The most troubling
aspect of the growth of government in the past 50 years has been the expanding
scope of unelected government bureaucracies and their near-monopoly on
interpreting many of the laws that govern us.
A new Mackinac Center publication addresses this with reforms to relocate this
regulatory power where it belongs — with the people's elected representatives
in the Legislature.
Released just in time for a new governor and many rookie
legislators, “Environmental Regulation in Michigan: A Blueprint for Reform”
lays out the changes needed to restore accountability to the regulatory
process. Russ Harding, the Mackinac Center’s senior environmental policy
analyst, proposes general principles for a good regulatory system, then
suggests statutory and structural changes to protect the environment while also
fostering a flourishing economy.
necessity for sensible regulatory policies amidst great economic competition
between the states, the Blueprint explains that businesses take regulatory
restrictions seriously in choosing where to invest and create jobs. The
Blueprint reforms would transform Michigan’s harsh regulatory climate into
a system responsive to Michiganders’ needs.
The principles in the
Blueprint focus on the need for regulatory agencies to be limited in their
power, accountable to the people and fair to those seeking permits. Currently,
the Legislature writes generic laws and lets unelected regulators determine the
specific applications of the laws.
As such, these administrators, who are not accountable to the people,
essentially have the power to create the rules that affect all individuals and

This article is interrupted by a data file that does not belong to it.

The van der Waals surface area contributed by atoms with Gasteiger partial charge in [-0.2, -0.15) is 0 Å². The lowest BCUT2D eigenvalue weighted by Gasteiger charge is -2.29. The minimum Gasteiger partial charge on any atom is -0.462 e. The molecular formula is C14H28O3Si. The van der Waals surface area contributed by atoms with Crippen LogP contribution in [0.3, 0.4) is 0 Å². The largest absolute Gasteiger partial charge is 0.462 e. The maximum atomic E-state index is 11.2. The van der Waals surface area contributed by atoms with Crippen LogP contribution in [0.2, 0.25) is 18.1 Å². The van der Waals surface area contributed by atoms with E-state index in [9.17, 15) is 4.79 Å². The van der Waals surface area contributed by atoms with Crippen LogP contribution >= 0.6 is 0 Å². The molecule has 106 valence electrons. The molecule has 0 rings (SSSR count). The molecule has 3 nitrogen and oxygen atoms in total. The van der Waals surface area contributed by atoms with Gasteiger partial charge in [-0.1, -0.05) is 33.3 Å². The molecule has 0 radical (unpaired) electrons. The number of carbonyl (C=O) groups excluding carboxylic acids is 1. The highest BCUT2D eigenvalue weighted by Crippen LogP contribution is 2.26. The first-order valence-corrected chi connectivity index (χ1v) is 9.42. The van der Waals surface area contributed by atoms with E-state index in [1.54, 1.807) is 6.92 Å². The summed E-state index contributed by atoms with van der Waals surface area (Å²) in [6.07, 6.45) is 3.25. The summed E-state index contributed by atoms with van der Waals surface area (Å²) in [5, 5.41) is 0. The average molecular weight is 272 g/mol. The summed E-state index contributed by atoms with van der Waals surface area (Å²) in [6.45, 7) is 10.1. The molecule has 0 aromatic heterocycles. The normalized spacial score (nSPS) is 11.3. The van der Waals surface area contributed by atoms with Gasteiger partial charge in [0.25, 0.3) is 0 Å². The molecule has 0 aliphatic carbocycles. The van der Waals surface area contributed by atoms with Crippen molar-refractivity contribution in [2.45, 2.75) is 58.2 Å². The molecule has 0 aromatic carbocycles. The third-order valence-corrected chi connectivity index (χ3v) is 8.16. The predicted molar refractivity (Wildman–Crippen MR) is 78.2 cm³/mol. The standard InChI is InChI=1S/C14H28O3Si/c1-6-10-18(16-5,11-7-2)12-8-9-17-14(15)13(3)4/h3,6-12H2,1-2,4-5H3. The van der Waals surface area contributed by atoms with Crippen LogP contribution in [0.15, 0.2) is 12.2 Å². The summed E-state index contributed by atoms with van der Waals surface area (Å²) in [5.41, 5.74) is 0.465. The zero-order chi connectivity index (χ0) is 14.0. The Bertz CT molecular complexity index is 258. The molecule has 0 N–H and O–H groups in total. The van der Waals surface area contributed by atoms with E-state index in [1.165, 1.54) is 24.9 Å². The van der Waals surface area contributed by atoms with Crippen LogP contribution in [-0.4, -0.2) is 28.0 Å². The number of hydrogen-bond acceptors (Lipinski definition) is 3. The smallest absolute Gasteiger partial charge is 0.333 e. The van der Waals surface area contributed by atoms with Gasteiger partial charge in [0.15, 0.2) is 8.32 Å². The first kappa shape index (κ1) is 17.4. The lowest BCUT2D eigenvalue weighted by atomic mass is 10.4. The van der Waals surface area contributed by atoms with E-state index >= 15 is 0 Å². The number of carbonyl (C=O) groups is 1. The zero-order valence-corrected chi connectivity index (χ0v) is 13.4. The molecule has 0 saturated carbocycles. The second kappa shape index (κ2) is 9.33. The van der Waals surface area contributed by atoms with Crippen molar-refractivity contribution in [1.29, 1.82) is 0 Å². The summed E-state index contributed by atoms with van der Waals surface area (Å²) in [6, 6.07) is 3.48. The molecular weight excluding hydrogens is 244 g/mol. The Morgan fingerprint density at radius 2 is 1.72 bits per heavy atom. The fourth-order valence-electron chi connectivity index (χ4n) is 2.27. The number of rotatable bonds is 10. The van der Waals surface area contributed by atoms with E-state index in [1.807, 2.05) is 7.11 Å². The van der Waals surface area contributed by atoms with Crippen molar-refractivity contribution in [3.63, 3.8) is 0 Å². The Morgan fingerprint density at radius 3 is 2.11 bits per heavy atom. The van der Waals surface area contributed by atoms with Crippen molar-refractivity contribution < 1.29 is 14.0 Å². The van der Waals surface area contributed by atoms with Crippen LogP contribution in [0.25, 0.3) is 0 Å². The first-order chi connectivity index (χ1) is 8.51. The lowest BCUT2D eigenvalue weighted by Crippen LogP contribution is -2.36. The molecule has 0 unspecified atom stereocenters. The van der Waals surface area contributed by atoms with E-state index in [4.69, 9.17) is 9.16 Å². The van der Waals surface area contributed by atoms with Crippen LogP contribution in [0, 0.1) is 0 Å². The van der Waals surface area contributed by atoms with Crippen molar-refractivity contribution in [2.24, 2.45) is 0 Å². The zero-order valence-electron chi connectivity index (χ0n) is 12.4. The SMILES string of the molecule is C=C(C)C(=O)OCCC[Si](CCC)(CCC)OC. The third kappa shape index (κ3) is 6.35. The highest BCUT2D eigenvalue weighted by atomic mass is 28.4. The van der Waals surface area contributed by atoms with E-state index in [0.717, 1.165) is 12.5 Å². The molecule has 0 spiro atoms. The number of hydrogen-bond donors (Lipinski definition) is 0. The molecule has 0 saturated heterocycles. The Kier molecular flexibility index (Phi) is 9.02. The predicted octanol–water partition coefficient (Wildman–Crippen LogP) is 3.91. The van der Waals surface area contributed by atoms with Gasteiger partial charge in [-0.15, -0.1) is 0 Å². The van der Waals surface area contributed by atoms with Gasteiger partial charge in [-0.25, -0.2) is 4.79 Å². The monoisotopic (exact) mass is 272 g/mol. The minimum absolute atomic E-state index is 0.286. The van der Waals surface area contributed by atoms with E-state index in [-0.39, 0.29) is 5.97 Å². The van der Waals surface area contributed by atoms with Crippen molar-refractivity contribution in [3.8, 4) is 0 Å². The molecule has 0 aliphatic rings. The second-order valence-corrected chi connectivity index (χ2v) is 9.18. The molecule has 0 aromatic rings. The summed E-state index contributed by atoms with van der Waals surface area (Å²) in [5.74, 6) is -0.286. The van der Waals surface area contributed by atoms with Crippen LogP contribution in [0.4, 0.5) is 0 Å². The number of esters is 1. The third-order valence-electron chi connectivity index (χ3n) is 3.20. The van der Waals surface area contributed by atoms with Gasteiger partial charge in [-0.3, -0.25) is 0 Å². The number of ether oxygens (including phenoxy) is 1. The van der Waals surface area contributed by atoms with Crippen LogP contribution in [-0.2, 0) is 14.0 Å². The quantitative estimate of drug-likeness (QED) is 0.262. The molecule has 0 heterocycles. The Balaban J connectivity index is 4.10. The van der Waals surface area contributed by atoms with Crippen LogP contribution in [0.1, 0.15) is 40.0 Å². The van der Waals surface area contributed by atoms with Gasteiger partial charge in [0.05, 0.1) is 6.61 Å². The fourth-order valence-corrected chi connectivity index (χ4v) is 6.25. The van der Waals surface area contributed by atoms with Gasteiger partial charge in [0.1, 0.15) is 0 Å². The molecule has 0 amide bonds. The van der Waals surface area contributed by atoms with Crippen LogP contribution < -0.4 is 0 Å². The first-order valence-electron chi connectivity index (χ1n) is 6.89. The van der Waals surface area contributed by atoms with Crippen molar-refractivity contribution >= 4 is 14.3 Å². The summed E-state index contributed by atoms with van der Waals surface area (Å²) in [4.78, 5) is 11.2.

businesses in Michigan.
Proposed changes in
statute include requiring legislative votes on regulations rather than allowing
unelected bureaucrats to set the rules, imposing deadlines for permit-issuance
to expedite the regulatory process for individuals and business, preparing
fiscal reports on all regulations so the full costs are known to residents and
policymakers, and enacting a Regulatory Bill of Rights as a guarantee that all
will be treated fairly and promptly in the regulatory process.
The Blueprint also
suggests administrative changes. Shedding permitting power from the Michigan
Department of Natural Resources and Environment to a separate agency
responsible for all permitting would prevent a conflict of interest between
issuance and enforcement, both of which currently fall to the DNRE.
Furthermore, reallocating responsibility for certain programs to the local or
federal level can help improve the environment and reduce costs. Wetland
permitting can be effectively managed by federal agencies, as is done in the
vast majority of states. Landfill regulation, on the other hand, would be best
managed on the local level, as local governments have the most interest in
properly regulating them. Finally, privatization opportunities should be
explored for functions like environmental laboratories and certain aspects of
For the Blueprint, Harding drew on his extensive
experience in the realm of environmental regulation and analysis, particularly
his seven years as the director of the Michigan Department
of Environmental Quality.
The Blueprint’s case
for change and specific reforms have caught the attention of many. Harding has
discussed the document with incoming Gov. Rick Snyder’s transition team and
incoming Attorney General Bill Schuette. The Blueprint was covered in MIRS
News, and Harding discussed it during radio interviews with WJR’s Frank
Beckmann, WTCM’s Ron Jolly, WMKT’s Greg Marshall, WOOD radio and Michigan
Radio. He also spoke about the Blueprint to an economic development group in
Saginaw, and wrote related Op-Eds for the Lansing State Journal and
The Oakland Press.
Harding has emphasized the immediate importance of the
Blueprint: “We hear a lot about the loss of jobs to foreign competition,” he
said. “But a far greater threat is the loss of jobs to other states that have
fewer regulatory barriers.” Harding’s proposals would improve both Michigan’s
natural and economic environment.